Name: Joel Fox, creative director and video producer
Location: Ojai, California
Who eats together? Two, Joel and his wife Jennifer
Avoidances? Both are vegetarian, and Jennifer gets sick eating soy or any beans
Joel Fox is a creative director and video producer who lives in Ojai, CA with his wife, Jennifer Day.When he’s not making branded videos or directing kid shows like Yo Gabba Gabba and Aquabats, he’s whipping up inventive vegetarian creations in his kitchen. “I’m just making things all the time,” he says. Of his cooking philosophy, he says: “I want to cook interesting food, use up leftovers, improvise, incorporate healthy ingredients, avoid dirtying excess cookware, conserve time, and have fun!”
You’re a video producer for kids shows, which sounds like the most fun job. What does a typical day look like foryou?
Look at phone. Realize I’m looking at my phone and get out of bed. Breakfast, look at phone, get to work at computer. Procrastinate and get distracted. Make lunch, do more computer work. Take a break from work to wash dishes and listen to a podcast, (I enjoy this!). Maybe do some stuff outside, maybe more work? Make dinner, watch some of a movie or a show over dinner. Maybe more work or creative time! Another small meal. (I’m often up until 2 or 3 a.m. making my own projects, researching, or procrastinating.) Realize I should go to bed.
Your creative spirit has clearly rolled over into your colorfulkitchen. Tell me a little bit about that?
My favorite part is that the inside of each of the shelves is a different color. There’s one shelf that’s very hard to reach. It’s painted black and contains a mini art gallery and rarely used food ingredients. On the outside, it’s calm and blue, but when you open the doors you have a celebration.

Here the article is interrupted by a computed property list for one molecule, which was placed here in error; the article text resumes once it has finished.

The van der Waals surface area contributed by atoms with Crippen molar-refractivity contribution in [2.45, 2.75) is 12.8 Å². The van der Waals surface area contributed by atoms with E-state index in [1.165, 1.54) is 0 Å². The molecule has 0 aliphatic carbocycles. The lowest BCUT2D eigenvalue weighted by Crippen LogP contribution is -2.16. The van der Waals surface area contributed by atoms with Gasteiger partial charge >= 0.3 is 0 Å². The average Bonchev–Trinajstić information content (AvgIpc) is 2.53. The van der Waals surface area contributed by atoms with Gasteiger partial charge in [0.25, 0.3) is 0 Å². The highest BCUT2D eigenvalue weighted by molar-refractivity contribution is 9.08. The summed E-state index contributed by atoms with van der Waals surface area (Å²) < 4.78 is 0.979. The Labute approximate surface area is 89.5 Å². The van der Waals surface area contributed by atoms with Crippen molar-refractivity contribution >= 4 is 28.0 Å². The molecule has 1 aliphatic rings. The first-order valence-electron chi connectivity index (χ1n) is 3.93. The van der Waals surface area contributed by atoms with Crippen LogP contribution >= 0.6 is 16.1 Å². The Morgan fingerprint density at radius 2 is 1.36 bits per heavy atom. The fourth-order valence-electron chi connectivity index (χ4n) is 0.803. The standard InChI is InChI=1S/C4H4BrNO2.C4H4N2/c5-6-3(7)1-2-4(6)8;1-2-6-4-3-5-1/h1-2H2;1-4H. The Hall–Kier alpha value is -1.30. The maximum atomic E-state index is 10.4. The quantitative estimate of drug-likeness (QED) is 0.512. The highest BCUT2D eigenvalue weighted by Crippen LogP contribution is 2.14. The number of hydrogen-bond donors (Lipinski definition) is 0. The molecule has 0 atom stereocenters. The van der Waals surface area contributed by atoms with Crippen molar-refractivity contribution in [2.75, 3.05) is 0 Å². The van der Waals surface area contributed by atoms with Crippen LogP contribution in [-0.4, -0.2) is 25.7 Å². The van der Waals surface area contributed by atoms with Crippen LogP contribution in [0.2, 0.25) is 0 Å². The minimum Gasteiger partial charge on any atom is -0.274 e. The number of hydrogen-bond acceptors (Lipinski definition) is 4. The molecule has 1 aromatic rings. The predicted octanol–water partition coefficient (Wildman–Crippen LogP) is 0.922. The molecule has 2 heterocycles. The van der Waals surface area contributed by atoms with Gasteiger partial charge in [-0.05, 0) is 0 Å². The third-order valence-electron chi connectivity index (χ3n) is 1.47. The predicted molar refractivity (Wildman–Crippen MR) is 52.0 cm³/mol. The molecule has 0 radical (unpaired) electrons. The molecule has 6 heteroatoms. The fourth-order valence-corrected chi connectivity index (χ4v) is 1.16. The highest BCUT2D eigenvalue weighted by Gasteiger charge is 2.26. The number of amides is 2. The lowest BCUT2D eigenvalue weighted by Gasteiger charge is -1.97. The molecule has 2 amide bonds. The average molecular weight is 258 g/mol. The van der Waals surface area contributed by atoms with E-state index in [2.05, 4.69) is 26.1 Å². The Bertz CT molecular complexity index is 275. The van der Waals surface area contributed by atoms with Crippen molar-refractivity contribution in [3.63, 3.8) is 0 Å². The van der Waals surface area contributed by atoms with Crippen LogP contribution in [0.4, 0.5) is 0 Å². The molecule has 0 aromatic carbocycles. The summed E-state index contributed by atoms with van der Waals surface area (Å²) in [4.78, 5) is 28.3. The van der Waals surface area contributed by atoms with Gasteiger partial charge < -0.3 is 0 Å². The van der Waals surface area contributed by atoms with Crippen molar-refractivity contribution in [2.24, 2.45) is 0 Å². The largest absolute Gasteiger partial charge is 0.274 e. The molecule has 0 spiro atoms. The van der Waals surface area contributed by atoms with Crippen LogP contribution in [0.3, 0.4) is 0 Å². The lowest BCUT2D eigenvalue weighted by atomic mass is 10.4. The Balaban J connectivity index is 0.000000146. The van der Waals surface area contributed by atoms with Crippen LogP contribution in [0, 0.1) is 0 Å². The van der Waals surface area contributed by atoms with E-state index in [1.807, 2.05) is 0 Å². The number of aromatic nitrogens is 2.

Did you paint them yourselves?
We’d like to redo the whole kitchen one day, but all we’ve been able to do is repaint the cupboards. But it was a big project. My wife used to be a professional house painter, and she warned me that it was going to be really hard. She’s always right. We put the doors on and none of them match up anymore so they don’t fit or close right. Oh well!
- Biggest challenge in eating? Believe it or not, getting enough good veggies in! We may be vegetarians, but when life is busy it’s easy to slide into a quick bowl of pasta or microwave tamale.
- Percentage of meals you cook at home every week? 90%
- 5 things on your grocery list every week? We probably only shop every few weeks. But staples are nut milk, cereal, Spanish olive oil, corn tortillas, and cheese. We do get a box of veggies from local farmer every week and that really sets the pace.
- Where do you shop, primarily? Basics are big trips to Trader Joe’s and also Whole Foods for some items. A few specialty items that I don’t find in stores (like my ramen) come from Amazon, and of course there is the weekly farm box.
- What’s the last food thing you splurged on? Fancy veggie sausages!
- Top 3 default dinners? Homemade pizza, dinner salad, ramen.
- Favorite tea? Jasmine green tea
- Favorite kitchen tool? Spatula!
What’s it like to cook with you?
I listen to a lot of dance remixes. Sometimes, I’ll be moving a pot with one hand and washing something with the other hand. I’ll give the pot a spin in the air and add little flourishes like I’m in a marching band. It’s a bit like singing in the shower.